Today we release new polling on support for – or should we say opposition to – increasing New jersey’s gas tax, one of the lowest in the nation. Despite crumbling transportation infrastructure and even when it is specified the money would only be used to fix that, just 38% say they are in favor of a higher gas tax. There is one small ray of hope for those who think we need to do this. When we last asked in April, support was even lower, at 31%. Maybe some messages about road and bridge conditions are getting through. But even so, New Jerseyans feel already overburdened by taxes, so they are pretty much against any increase for any reason, or so it might seem.
Full text of the release is below. Click here for a PDF of the release with questions and tables.
TIME FOR GAS TAX HIKE IN NEW JERSEY? NOT FOR MOST RESIDENTS: RUTGERS-EAGLETON POLL
New Jerseyans oppose tax increase, borrowing to repair crumbling roads and bridges
NEW BRUNSWICK, N.J. – While legislators debate the merits of a gas tax hike, New Jerseyans continue to oppose a higher levy by a wide margin, even as the condition of the state’s roads and bridges worsens.
Despite the Garden State’s crumbling infrastructure, 58 percent of respondents to the latest Rutgers-Eagleton Poll oppose paying more at the pump to fund the much-needed repairs and other transportation costs. At the same time there has been some movement in favor of an increase: in early April, two-thirds of New Jerseyans were against a hike. Since then, the number favoring an increase has risen seven points to 38 percent.
Respondents were given a choice to pay a fixed, 15-cent per gallon increase in the gas tax, to apply the current 7 percent state sales tax to gasoline purchases, or to borrow money for needed road and bridge repairs. The majority chose none of the above; 18 percent would apply the sales tax to gas purchases, 17 percent would favor an increase by a fixed amount and 8 percent would approve borrowing funds. Fifty-four percent refused to support any of the options.
“As has been the case every time we ask, New Jerseyans simply oppose a gas tax increase,” said David Redlawsk, director of the Rutgers-Eagleton Poll and professor of political science at Rutgers. “While we see some shift towards more support, it is not yet clear if this is a blip or real change. Anyone who drives in New Jersey knows the roads and bridges are in terrible shape, but there seem to be little will to raise the funds needed to fix them.”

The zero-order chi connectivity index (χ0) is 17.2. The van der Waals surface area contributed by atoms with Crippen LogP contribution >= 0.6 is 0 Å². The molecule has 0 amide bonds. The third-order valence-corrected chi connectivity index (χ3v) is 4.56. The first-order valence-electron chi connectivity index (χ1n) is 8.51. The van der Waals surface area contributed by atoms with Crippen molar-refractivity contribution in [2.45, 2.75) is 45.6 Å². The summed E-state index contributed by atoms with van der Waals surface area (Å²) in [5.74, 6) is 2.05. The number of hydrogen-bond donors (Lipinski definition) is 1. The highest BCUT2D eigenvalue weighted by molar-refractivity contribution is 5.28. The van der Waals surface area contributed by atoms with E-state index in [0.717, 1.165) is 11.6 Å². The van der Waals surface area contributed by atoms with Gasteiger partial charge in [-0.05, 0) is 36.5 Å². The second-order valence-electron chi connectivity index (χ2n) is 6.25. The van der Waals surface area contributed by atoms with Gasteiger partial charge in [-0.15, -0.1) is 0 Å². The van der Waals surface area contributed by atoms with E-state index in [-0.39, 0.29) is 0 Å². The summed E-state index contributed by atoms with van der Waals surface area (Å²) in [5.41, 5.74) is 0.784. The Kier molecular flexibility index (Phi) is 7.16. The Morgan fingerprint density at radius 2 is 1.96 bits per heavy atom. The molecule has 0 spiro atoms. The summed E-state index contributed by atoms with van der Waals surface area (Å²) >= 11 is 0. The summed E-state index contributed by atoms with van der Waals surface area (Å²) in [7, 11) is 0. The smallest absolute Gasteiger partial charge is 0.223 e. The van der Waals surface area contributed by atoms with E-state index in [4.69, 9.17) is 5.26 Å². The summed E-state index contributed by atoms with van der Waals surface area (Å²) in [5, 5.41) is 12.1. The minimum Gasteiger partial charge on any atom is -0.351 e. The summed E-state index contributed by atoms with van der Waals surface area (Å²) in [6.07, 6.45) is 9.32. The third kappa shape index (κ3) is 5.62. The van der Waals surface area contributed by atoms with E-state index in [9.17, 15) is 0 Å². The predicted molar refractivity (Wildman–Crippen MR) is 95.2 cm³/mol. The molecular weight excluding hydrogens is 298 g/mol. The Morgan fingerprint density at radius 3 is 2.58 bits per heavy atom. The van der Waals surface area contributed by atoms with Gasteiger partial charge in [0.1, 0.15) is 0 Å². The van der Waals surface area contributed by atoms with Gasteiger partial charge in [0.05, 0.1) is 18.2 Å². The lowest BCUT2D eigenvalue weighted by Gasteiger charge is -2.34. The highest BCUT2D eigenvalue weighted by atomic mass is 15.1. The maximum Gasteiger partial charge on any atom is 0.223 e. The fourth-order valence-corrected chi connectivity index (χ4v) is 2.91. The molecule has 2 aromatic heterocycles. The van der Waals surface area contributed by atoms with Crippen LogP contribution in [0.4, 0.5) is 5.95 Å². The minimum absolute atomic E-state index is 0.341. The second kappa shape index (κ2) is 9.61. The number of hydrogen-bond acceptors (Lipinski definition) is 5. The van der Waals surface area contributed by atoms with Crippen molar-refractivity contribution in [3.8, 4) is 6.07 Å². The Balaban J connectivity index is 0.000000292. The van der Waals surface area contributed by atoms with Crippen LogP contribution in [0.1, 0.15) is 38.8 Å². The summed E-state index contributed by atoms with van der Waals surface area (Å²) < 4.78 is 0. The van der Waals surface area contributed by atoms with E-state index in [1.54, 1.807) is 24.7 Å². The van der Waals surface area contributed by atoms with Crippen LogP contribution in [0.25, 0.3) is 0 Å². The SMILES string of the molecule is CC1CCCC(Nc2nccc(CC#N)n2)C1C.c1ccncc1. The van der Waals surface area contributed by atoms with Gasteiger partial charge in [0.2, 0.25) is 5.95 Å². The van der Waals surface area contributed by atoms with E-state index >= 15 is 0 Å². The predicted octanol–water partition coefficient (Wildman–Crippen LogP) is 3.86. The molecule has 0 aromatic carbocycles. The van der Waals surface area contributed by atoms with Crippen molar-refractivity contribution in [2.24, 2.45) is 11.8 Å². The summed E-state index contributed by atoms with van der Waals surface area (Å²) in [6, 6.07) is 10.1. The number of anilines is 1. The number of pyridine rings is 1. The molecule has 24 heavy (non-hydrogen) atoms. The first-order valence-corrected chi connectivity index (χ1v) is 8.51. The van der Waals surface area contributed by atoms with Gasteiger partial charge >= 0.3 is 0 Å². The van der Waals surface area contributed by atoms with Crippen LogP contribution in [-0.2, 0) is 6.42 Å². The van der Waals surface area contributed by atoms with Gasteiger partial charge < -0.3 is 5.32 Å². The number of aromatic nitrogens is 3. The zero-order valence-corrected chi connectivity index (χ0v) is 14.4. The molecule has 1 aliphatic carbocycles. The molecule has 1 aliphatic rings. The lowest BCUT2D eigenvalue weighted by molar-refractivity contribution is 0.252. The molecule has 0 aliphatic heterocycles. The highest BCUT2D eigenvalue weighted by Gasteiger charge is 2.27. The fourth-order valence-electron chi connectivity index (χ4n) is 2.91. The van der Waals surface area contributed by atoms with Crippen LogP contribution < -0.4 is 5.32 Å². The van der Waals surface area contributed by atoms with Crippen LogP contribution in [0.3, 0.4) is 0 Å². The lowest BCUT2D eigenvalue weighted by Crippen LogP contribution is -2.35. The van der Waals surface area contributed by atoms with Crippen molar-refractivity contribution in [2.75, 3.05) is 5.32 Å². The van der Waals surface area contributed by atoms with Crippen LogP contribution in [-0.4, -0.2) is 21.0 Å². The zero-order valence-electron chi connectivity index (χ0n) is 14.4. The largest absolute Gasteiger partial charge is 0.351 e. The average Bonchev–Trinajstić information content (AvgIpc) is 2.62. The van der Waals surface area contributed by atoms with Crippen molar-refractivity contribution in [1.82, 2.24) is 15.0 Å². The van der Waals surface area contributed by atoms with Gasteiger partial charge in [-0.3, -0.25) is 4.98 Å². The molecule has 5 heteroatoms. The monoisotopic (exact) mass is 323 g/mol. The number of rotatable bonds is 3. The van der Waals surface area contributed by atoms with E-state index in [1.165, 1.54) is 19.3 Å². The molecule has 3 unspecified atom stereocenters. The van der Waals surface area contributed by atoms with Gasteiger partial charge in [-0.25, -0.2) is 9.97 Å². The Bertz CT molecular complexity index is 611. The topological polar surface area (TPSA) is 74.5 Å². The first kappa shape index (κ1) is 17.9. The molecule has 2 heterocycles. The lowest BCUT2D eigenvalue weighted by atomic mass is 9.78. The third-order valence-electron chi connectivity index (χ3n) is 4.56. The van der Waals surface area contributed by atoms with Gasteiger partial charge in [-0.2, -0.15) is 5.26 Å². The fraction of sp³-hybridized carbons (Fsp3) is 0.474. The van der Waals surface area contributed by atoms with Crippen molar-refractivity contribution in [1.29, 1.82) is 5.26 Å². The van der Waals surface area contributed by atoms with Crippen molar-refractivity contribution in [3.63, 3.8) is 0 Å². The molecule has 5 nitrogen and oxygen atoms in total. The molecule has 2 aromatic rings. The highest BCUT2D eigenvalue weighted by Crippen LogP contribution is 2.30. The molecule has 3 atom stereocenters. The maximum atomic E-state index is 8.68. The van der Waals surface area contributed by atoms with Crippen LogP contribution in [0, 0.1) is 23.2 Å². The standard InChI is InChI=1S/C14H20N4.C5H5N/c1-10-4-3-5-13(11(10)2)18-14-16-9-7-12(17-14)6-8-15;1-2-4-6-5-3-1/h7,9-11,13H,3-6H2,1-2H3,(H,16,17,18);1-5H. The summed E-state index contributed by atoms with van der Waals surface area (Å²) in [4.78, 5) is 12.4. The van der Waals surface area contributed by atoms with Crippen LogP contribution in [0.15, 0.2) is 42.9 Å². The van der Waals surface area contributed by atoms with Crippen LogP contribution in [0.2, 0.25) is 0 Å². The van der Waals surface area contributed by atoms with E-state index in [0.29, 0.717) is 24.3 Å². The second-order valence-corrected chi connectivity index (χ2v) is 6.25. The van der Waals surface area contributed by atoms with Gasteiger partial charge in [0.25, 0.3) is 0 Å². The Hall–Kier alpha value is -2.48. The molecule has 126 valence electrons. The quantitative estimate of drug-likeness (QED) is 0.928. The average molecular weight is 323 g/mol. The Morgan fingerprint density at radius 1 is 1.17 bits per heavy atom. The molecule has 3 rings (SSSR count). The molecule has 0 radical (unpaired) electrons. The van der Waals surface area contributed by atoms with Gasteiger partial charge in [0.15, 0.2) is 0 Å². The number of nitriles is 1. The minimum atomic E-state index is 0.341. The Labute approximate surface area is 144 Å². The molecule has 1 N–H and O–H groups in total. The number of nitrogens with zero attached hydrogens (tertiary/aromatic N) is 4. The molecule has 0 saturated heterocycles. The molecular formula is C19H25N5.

Results are from a statewide poll of 842 New Jerseyans contacted by live callers on both landlines and cell phones from Sept. 29 to Oct. 5, 2014, with a margin of error of +/- 4.4 percentage points.
Pockets of support grow
While no specific demographic group gives majority support to an increased gas tax, there has been significant movement in some quarters since the April poll. Democrats fuel much of the increase: an 11-point jump to 46 percent. Republican (up five points) and independents’ (up six points) show much smaller moves to 29 percent and 37 percent, respectively.
“It is not surprising that Republicans are the most dubious about more taxes, and that’s unlikely to change,” said Redlawsk. “Unless independents become stronger supporters, it will be hard to solve the problem of a broke transportation trust fund.”
Men and women show roughly the same increase in support: seven points to 41 percent for men and eight points to 36 percent for women.
The largest gains in support for a gas tax hike come from residents living in the state’s northwest exurban area (up 12 points to 43 percent) and in south Jersey/Philadelphia suburbs, where support jumped 16 points to 44 percent. Only one in three shore residents favor a tax increase (a six-point gain since April). Urban residents show virtually no change at 38 percent, while suburban support is up only four points to 36 percent.
Garden Staters from lower income households are strongly against an increased gas tax: 64 percent living in households earning less than $50,000 oppose it, as do 56 percent of residents in households making between $50,000 and $100,000. But those making more are more supportive: 50 percent of residents with incomes between $100,000 and $150,000 are in favor, along with 48 percent of the highest earners.
Borrowing is the least attractive option
While support for a specific gas tax option varies across groups, borrowing funds is the least popular of the three options for all. Among the 38 percent of residents who initially support a gas tax increase, nearly four in 10 prefer a fixed increase of 15 cents per gallon, while 29 percent would prefer applying the sales tax to gasoline purchases. Only 7 percent would borrow the money (instead of raising the gas tax), but another 23 percent do not like any of the options provided.
“While most initial gas tax supporters choose one of the options we gave to increase the tax, a significant minority rejected both gas tax approaches, despite their initial support,” said Redlawsk. “This may reflect rejection of an increase after hearing specific proposals, or they may be unwilling to pay the amounts we suggested.”
Slightly more than ten percent of the New Jerseyans who initially opposed a gas tax increase actually support adding the sales tax to gasoline when faced with a list of ways to pay for transportation infrastructure. Three percent pick a fixed gas tax increase, and 8 percent would borrow. But 75 percent oppose all three approaches.
“Initial gas tax opponents basically appear to be willing to accept the current situation, seeing none of the proposals as viable solutions. Most seem to reflect a strong anti-any-tax response,” added Redlawsk.